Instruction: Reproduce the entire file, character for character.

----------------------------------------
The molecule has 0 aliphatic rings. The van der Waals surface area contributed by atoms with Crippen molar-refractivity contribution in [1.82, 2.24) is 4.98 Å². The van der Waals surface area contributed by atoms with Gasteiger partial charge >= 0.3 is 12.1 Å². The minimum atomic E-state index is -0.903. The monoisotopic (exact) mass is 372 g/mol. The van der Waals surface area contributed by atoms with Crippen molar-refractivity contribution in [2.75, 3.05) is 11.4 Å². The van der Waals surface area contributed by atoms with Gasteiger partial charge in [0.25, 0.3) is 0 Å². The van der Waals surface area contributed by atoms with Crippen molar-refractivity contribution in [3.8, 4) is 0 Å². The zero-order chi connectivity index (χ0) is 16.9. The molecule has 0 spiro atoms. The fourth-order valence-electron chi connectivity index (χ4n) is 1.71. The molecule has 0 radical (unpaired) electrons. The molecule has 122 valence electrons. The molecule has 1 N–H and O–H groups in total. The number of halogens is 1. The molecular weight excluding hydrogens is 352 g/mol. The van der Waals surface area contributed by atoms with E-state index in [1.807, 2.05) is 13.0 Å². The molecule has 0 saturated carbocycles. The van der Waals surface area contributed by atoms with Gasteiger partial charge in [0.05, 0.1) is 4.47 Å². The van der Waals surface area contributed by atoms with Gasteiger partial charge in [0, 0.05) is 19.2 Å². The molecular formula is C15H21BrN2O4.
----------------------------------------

The molecule has 0 aliphatic rings. The van der Waals surface area contributed by atoms with Crippen molar-refractivity contribution in [1.82, 2.24) is 4.98 Å². The van der Waals surface area contributed by atoms with Gasteiger partial charge >= 0.3 is 12.1 Å². The minimum atomic E-state index is -0.903. The monoisotopic (exact) mass is 372 g/mol. The van der Waals surface area contributed by atoms with Crippen molar-refractivity contribution in [2.75, 3.05) is 11.4 Å². The van der Waals surface area contributed by atoms with Gasteiger partial charge in [0.25, 0.3) is 0 Å². The van der Waals surface area contributed by atoms with Crippen molar-refractivity contribution in [3.8, 4) is 0 Å². The zero-order chi connectivity index (χ0) is 16.9. The molecule has 0 spiro atoms. The fourth-order valence-electron chi connectivity index (χ4n) is 1.71. The molecule has 0 radical (unpaired) electrons. The molecule has 122 valence electrons. The molecule has 1 N–H and O–H groups in total. The number of halogens is 1. The molecular weight excluding hydrogens is 352 g/mol. The van der Waals surface area contributed by atoms with E-state index in [1.807, 2.05) is 13.0 Å². The molecule has 0 saturated carbocycles. The van der Waals surface area contributed by atoms with Gasteiger partial charge in [0.05, 0.1) is 4.47 Å². The van der Waals surface area contributed by atoms with Gasteiger partial charge in [0, 0.05) is 19.2 Å². The molecular formula is C15H21BrN2O4.